Day 03 – Port Antonio Hospital

Port Antonio is a two-hour ride away from the Couples Resort at Tower Isle. I still love watching the scenery during our ride. But anyone prone to carsickness should definitely premedicate with dramamine. The road is extremely curvy and the long ride is a good setup for some unpleasant feelings.

Port Antonio hospital is designated a type-C hospital – that is the lowest level of care. However, the buildings themselves actually look to be in better shape that both of the other clinics we’ve been to. Dr. Ramos, our partner Jamaican pediatrician, indicated that this location is in the most dire need of pediatric services.

Our contact here was Dr. Davis – she is a gynecologist. She introduced us to two other physicians, one of whom was Dr. Fazul. She called him a resident but he has been at the hospital for 6 or 7 years. I wanted to understand this more, but I figured that is a question I can ask later. Dr. Fazul was going to go to do inpatient rounds and we (Stacy and I) went along. There were 5 patients – two first-time wheezer infants (neither of whom had a pulse oximeter), a 5 year old girl with gastroenteritis (she was getting fluids – D5 0.45%NS – but without an IV pump), and a newborn who had been born at home and was being treated for presumed sepsis. There is no mechanism for local microbiology, so cultures have to be sent to Kingston (two hours away). Cultures are usually bundled to be sent on one particular day. Dr. Fazul expressed his frustration that even on the days the cultures were supposed to be sent out, often weather would impede or even cancel the transport. He therefor rarely obtains cultures, and treats empirically. In this case, the home-born infant who was otherwise doing well was going to be receiving cephalosporins for a week.

The fifth child was a 1 year old who had been admitted a few hours before we arrived. He had been reaching up to a pot of boiling tea and it toppled on him, scalding most of his right side. I estimated his burn at 15-20% of mostly third-degree burns. Needless to say he was in obvious discomfort. They were managing his pain with oral paracetamol, the equivalent of our tylenol. It was woefully inadequate. The child did not have an IV and was not receiving any IV fluids. He was at risk for significant fluid loss. The best way to monitor fluid status is by closely observing the urine output. They had no way of weighing his diapers as a method of monitoring his urine output. A $20 kitchen scale would solve this.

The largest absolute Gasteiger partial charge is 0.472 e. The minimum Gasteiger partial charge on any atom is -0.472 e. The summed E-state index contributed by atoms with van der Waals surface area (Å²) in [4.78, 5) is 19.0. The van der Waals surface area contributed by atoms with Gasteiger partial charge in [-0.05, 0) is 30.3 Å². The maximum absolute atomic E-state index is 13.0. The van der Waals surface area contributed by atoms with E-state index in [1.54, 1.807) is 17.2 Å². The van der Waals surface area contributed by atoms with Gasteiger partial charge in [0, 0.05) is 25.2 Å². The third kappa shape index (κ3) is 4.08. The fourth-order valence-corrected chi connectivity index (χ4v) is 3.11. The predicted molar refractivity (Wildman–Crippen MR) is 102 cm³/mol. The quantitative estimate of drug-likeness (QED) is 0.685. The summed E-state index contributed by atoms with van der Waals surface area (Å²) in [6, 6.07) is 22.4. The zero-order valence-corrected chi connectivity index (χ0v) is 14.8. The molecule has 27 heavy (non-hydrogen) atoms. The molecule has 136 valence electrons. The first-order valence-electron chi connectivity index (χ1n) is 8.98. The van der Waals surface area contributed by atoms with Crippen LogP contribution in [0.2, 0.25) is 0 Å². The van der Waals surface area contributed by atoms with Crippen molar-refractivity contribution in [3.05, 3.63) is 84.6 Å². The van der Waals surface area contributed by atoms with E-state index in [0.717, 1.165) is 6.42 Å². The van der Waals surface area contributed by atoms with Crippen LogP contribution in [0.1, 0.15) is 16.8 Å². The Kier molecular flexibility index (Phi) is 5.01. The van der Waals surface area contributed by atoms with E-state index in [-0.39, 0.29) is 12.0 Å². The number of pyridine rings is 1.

I asked them about morphine, but they were hesitant to use it. I gave them a dose to use and the nurse set about getting it. Since they have no respiratory monitors they were understandable worried about respiratory depression. However, as Stacy quickly pointed out to them, a child in that much discomfort would not likely¬† fall asleep from a minimal dose of morphine. There was a little “teaching moment” here – infants with burns are more likely to die from fluid loss than they are from infections. I ordered some fluids and let them know that he should have a full wet diaper every two hours.

Stacy and I went to our clinic after rounds. This was by far the most comfortable clinic we’ve had in the past three days. A fully air-conditioned room, with a nearby sink and refrigerator. This clinic sees patient on an appointment basis. I was scheduled to see three patients. We’ve been trying to get the word out that the pediatric clinic would be staffed on Fridays, and with time we will have more patients. Right now, most people are still used to only having the pediatrician, Dr. Ramos, available on Tuesdays.

My first patient was an 8 month old with a VSD/ASD on diuretics awaiting a determination of whether she would need surgical closure. My second patient was a one-year old girl with cognitive and physical developmental delay that we thought had the effects of kernicterus (she would need long-term physical and speech therapy, neither of which were available locally). The final patient was a 1 year old with breathing difficulty that we diagnosed with hypertrophied adenoids (I started her on nasal steroids and asked her to come back in one week to see Dr. Ramos so he could schedule her for surgery). I’m not sure who would do her adenoidectomy. There are no local ENT surgeons, but a general surgeon we met at Annotto Bay yesterday said that he does “some” pediatric surgeries.

Lessons learned:
1. Get kitchen scales to weigh diapers
2. Do teaching rounds with the local resident
3. Talk with Dr. Ramos about long-term availability of physical therapy.

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